Published on January 11th, 2013 | by PrintPlace
The Glass Ceiling Shattered: Women in Business
The term “glass ceiling” was coined in the 1970s. The belief was that women had to outperform a man in order to get ahead. We have made remarkable strides in the last 40 years.
There are now 20 female CEO’s at the helm of America’s largest companies. It is only four percent, but it is still a noteworthy record. IBM led the charge with Ginni Rometty. Wal-Mart followed with Rosalind Brewer, not only the first female but the first African-American as well.
Each woman charted her own path to the top; they traveled through a variety of industries: energy, life insurance, technology, retail, and food service. Regardless of their industry or path, there are 2 questions of importance.
How did they do it?
How can you achieve your goals to reach the top?
Rachel Ray, Food Network chef, “You have to be open-minded when those early opportunities present themselves whether they are going to make you a lot of money or not.”
Estee Lauder, “I have never worked a day in my life without selling. If I believe in it, I sell it and I sell it hard.”
Meg Whitman, former CEO of eBay and current CEO of Hewlett-Packard, said managing is the same in any economy, “It’s the discipline of the bottom line, understanding your customers, segmenting your customers by their needs and building a world-class management team.”
Mary Kay Ash, “People are definitely a company’s greatest asset. A company is only as good as the people it keeps.”
Can’t resist my favorite female quote by Margaret Thatcher, former Prime Minister of Great Britain in her People magazine interview, “If you want anything said, ask a man. If you want something done, ask a woman.”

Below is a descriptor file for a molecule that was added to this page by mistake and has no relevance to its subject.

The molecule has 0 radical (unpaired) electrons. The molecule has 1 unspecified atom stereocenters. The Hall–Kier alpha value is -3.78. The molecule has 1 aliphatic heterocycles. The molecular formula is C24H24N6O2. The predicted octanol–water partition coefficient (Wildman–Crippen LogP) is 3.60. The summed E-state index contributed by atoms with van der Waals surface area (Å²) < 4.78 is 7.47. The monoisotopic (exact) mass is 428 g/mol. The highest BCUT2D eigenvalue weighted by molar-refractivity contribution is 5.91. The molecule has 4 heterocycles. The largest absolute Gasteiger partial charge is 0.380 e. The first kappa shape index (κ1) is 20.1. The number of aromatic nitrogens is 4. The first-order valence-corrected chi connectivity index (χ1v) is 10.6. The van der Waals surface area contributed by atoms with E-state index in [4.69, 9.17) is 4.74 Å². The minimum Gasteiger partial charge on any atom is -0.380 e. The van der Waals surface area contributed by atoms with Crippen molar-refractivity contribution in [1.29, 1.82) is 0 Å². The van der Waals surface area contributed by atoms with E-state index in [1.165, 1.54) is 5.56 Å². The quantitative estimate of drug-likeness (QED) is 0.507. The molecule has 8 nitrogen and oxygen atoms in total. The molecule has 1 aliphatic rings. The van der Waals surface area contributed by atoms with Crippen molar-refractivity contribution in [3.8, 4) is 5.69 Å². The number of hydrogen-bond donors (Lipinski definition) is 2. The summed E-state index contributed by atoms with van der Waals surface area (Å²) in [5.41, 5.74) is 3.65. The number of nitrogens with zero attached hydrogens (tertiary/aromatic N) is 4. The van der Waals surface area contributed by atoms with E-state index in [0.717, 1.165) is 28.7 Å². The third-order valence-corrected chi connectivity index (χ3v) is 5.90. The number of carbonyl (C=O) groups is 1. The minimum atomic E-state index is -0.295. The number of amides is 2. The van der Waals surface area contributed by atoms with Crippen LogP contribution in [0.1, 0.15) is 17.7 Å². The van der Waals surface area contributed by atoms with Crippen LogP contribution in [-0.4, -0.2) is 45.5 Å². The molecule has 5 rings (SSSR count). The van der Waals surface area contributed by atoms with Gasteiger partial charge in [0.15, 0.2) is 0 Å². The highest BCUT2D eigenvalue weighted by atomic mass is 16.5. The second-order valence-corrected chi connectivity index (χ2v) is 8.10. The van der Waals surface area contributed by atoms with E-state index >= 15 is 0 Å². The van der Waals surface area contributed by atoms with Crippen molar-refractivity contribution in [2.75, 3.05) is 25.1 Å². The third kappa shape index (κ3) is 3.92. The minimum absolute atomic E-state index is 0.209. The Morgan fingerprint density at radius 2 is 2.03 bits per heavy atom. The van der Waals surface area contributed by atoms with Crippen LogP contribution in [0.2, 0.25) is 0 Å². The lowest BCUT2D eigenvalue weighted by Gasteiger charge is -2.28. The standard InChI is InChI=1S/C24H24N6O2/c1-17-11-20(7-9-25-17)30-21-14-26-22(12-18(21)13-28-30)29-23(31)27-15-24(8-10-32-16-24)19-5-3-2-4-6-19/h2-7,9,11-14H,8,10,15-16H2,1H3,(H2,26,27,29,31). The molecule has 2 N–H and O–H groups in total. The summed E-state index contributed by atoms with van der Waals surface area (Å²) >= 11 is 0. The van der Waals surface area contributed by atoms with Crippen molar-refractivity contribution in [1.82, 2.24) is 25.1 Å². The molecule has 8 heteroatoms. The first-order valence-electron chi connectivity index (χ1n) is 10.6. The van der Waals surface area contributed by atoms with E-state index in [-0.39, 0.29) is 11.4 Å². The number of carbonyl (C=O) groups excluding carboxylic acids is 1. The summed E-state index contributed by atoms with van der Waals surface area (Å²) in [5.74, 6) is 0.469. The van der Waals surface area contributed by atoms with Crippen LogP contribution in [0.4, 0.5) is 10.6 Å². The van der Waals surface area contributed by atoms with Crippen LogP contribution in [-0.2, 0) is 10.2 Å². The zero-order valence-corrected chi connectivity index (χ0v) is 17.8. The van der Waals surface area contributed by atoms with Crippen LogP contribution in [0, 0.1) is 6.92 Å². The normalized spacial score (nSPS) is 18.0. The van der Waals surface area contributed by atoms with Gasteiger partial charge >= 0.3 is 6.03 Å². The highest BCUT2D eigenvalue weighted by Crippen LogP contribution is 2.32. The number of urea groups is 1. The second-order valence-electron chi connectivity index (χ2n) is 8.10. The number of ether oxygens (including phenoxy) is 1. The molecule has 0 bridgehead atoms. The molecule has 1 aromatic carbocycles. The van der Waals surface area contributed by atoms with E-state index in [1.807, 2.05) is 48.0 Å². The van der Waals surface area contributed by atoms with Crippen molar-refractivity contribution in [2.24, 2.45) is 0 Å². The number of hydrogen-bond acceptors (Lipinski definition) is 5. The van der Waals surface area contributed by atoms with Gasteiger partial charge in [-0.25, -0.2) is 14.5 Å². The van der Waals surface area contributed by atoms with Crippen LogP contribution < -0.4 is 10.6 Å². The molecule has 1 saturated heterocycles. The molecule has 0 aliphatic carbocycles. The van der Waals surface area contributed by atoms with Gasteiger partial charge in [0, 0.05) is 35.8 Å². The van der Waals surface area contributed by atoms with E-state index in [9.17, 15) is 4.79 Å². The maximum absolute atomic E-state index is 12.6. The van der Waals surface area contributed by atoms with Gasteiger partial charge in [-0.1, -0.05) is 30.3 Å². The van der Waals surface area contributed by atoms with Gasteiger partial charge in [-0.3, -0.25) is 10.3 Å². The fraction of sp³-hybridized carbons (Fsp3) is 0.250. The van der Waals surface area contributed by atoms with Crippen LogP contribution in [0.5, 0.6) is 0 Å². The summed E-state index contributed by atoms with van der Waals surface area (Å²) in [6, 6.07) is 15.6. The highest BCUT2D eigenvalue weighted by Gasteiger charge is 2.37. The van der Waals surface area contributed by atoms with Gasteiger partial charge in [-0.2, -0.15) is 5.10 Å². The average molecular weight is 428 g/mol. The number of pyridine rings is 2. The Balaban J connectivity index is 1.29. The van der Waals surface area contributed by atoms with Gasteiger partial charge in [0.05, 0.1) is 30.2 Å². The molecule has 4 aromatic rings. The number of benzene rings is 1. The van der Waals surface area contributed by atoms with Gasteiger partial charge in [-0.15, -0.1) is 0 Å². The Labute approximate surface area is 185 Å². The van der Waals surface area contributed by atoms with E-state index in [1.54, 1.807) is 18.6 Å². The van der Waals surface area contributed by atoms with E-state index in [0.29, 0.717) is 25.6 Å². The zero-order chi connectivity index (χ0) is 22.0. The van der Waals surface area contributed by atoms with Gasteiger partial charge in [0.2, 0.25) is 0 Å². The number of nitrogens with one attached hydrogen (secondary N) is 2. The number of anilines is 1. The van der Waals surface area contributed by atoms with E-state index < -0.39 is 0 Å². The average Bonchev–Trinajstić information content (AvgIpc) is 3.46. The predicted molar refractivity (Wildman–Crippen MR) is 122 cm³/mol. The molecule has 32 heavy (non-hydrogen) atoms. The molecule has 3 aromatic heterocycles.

Gender bashing aside, the theme is the same. Success boils down to being open-minded but so focused and determined that nothing derails you from the achievement of your goals.
Life and business are constantly focused on selling; we are selling our expertise and our products.
We know, celebrate and constantly recognize the value of our people. Achievement is and always will be a team effort.
What is Next?
Of course women will continue to achieve and increase the percentage of female top executives.
The average compensation for 481 male CEO’s was $12.9 million with the 19 female CEO’s averaging $11.7 million dollars. The top male CEO, Tim Cook of Apple, is reported to earn $378 million and Larry Page, co-founder of Google took $1. Note the 481 male to 19 female ratio. Even though the money is getting closer, the percentage of females at the top is still low.
There are still strides to be made in recognizing the abilities of women and compensating them accordingly. The great news is that if a few have already broken through the glass ceiling, more will follow.
What is next, a woman president of the United States? Why not?